It is not time. Time has not arrived.
It’s always untimely and too late, thought without a body, brute body.
[No es tiempo. No ha llegado el Tiempo.
Siempre es deshoras y demasiado tarde, pensamiento sin cuerpo, cuerpo bruto].
Maracay, Venezuela: Ediciones Estival. 2023. 40 pages.
In his poem “El instante,” Borges asks himself, “Where will be the centuries?” and he lets this verse flow: “That is the routine of the clock,” and the Verb that knows about its conjugations allows words to move in time and get rid of oblivion. Time, that running knot that announces its arrival at every hour, at every instant, also knows about the Verb, the one that serves to tempt memory and stress the “cordial frequency” (the heart knows, anyway) of the person that assumes the echo of the image so as to build the moment when “shadows moo” or “men paint bisons.” The poem has gone a long way from Genesis to the Cave of Altamira under the “fifth hour of the sun”: time passes, slips, happens. The poet knows they inhabit centuries, the same centuries that have become a question in Borges’ mouth.
Venezuelan poet Rubén Darío Carrero is in no hurry. Therefore, he approaches that instant to affirm that “something happens to time” in Algo le pasa al tiempo (Estival Ediciones, 2023), his second book of poems, and from that beautiful prayer he builds this book in which he writes his most particular Universal History and begins to see that “I don’t feel the earth turning,” while Pythagoras or some lonely school teacher educates their students, those from the street that lives in him, that inhabits and mortifies him, from the windowsill on which he rests his elbows and contemplates the world and its mountain. Setting his eyes on the urban thickness, he murmurs: “the past has passed three times this afternoon / without Napoléon Bonaparte,” he lets the city noise be far away and continues: “words are very far / from what we see.”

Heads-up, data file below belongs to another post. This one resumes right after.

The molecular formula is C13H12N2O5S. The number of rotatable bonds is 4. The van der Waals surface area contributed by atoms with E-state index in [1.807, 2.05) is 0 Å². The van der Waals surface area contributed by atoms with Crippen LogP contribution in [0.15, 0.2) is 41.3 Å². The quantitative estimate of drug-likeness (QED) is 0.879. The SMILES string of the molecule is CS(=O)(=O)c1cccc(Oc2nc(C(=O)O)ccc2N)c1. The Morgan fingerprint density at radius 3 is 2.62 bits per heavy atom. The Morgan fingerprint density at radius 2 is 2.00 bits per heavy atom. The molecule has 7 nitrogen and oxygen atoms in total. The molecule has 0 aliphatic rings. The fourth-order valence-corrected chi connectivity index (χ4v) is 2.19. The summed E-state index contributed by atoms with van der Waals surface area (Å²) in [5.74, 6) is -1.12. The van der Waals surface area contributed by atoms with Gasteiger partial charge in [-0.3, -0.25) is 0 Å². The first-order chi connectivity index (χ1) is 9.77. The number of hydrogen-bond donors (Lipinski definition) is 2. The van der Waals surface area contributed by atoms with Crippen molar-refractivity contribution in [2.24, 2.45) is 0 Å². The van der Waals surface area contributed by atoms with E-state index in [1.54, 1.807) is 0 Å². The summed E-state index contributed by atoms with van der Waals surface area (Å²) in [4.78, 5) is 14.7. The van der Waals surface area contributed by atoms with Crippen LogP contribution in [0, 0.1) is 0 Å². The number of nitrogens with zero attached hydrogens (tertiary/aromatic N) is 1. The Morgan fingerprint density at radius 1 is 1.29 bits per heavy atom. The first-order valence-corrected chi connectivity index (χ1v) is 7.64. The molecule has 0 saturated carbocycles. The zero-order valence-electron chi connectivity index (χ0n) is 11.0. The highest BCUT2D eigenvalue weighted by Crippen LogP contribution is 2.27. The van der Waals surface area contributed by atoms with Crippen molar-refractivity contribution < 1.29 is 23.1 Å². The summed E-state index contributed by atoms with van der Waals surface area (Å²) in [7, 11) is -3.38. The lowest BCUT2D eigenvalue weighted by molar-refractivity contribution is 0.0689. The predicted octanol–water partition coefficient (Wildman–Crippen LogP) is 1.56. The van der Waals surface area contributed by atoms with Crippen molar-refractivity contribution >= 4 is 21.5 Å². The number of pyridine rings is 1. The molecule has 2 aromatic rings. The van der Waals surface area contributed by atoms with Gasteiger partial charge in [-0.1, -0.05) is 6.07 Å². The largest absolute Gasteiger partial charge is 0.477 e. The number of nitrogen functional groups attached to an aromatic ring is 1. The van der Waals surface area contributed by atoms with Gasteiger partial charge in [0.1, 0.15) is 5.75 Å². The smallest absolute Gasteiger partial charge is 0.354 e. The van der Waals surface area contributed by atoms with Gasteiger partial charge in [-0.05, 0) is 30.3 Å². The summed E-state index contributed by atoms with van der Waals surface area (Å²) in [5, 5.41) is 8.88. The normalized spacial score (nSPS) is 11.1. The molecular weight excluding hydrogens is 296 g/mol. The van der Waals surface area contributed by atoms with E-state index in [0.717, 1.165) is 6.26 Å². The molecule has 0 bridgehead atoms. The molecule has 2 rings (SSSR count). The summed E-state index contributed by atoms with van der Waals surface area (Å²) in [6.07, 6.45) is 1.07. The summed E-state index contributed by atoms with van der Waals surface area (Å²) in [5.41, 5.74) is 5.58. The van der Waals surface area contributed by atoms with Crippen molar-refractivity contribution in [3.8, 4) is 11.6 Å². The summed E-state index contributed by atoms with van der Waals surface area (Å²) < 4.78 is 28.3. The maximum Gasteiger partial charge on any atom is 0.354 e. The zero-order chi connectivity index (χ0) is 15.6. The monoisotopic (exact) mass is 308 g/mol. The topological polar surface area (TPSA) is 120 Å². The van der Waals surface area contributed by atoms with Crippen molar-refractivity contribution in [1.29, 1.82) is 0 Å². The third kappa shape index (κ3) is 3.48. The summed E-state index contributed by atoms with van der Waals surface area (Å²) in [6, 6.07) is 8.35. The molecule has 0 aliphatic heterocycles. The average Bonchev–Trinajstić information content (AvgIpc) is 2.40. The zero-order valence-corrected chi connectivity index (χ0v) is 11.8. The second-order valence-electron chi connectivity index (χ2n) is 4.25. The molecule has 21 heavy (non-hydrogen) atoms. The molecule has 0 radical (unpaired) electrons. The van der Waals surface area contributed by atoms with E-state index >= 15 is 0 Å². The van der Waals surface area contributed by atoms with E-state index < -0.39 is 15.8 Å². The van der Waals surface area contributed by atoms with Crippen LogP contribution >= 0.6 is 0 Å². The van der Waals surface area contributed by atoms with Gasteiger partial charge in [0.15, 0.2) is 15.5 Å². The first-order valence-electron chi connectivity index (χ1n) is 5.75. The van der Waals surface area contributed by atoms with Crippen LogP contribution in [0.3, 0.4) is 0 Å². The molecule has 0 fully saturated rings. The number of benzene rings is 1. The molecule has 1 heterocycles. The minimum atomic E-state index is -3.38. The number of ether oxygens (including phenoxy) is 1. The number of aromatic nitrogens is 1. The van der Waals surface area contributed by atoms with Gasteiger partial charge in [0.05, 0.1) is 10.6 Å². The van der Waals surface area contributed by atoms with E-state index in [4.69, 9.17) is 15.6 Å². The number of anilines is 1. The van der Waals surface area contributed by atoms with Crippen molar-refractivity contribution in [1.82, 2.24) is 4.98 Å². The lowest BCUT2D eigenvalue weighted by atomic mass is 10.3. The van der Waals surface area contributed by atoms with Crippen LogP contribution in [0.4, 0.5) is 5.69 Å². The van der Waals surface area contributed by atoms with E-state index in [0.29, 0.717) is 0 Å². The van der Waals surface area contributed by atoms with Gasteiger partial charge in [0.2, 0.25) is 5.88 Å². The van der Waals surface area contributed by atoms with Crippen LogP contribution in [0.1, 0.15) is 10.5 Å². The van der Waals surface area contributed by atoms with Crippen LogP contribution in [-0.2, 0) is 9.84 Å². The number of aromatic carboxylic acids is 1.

“IN THIS BOOK THE LIMIT OF TIME IS IN ‘THE ROUTINE OF THE CLOCK,’ IN THE IMAGINARY CLOCK HANDS WHICH PREDESTINE THE FLIGHT OF THE PAST, THE FRACTURE OF THE FUTURE. THE PRESENT IS BUT AN INSTANT”
Man startles, he abandons the tableau of the outer landscape and listens to the beating on the wood: “someone’s at the door / and I think it is my destiny / or the past, again, with its horses.” The inevitable yesterday and the ungraspable afternoon that Borges himself mentions in his poem “El pasado.” The poem distends, understands itself in its very capacity to veil itself as a living body. To appraise his presence, Rubén Darío Carrero confesses: “I write this universal history / to remember the sublime.” The reader takes over the story, the characters, the family, even the poet who names himself on the last line of his journey, while the father travels infinitely.
Today is the moment, the other instant in this book, the other hour during the father’s farewell, the dying father allows the poet to make a self-portrait. Time goes on through Vargas street (a Venezuelan street, in Maracay), among hawkers, puddles and swear words. There is a today which signals a battered country that comes to life in the eye of the man who writes: “the words only come out of my hand / they come from that thing called absence.”
And he speaks of this home, of the sonority of his house, of the signs of the city, that short extension that time also reduces and turns into words, into the ostentation of silence, into loneliness and its related issues. And so—fleeting—time is movement, initiation: “the future will pass in a second / everything is always a beginning.” The man who writes does not falter: he knows that time changes, that something happens to it. In this book the limit of time is in “the routine of the clock,” in the imaginary clock hands which predestine the flight of the past, the fracture of the future. The present is but an instant.
Translated by Oscar Gamboa Duran